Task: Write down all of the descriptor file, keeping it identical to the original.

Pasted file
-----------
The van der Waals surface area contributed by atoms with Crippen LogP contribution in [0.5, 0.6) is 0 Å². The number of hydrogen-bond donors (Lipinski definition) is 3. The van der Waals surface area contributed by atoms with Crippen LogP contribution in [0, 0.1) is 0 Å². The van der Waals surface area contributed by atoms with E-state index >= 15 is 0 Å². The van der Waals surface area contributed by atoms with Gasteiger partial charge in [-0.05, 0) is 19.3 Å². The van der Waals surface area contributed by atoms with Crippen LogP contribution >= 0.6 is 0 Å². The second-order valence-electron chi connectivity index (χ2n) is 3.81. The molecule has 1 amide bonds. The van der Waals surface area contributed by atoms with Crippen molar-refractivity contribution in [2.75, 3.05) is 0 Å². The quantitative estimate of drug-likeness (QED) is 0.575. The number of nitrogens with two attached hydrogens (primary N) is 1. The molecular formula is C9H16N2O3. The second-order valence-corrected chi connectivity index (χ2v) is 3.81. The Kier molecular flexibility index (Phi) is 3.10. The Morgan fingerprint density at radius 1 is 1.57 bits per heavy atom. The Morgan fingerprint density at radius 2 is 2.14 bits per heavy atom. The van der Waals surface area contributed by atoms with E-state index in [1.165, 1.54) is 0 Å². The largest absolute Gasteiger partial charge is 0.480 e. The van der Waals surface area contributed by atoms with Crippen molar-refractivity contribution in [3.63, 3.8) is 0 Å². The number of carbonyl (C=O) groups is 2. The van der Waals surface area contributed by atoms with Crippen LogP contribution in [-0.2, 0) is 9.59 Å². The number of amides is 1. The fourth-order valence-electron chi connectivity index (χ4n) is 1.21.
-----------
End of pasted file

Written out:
The van der Waals surface area contributed by atoms with Crippen LogP contribution in [0.5, 0.6) is 0 Å². The number of hydrogen-bond donors (Lipinski definition) is 3. The van der Waals surface area contributed by atoms with Crippen LogP contribution in [0, 0.1) is 0 Å². The van der Waals surface area contributed by atoms with E-state index >= 15 is 0 Å². The van der Waals surface area contributed by atoms with Gasteiger partial charge in [-0.05, 0) is 19.3 Å². The van der Waals surface area contributed by atoms with Crippen LogP contribution >= 0.6 is 0 Å². The second-order valence-electron chi connectivity index (χ2n) is 3.81. The molecule has 1 amide bonds. The van der Waals surface area contributed by atoms with Crippen molar-refractivity contribution in [2.75, 3.05) is 0 Å². The quantitative estimate of drug-likeness (QED) is 0.575. The number of nitrogens with two attached hydrogens (primary N) is 1. The molecular formula is C9H16N2O3. The second-order valence-corrected chi connectivity index (χ2v) is 3.81. The Kier molecular flexibility index (Phi) is 3.10. The Morgan fingerprint density at radius 1 is 1.57 bits per heavy atom. The Morgan fingerprint density at radius 2 is 2.14 bits per heavy atom. The van der Waals surface area contributed by atoms with E-state index in [1.165, 1.54) is 0 Å². The largest absolute Gasteiger partial charge is 0.480 e. The van der Waals surface area contributed by atoms with Crippen molar-refractivity contribution in [3.63, 3.8) is 0 Å². The number of carbonyl (C=O) groups is 2. The van der Waals surface area contributed by atoms with Crippen LogP contribution in [-0.2, 0) is 9.59 Å². The number of amides is 1. The fourth-order valence-electron chi connectivity index (χ4n) is 1.21.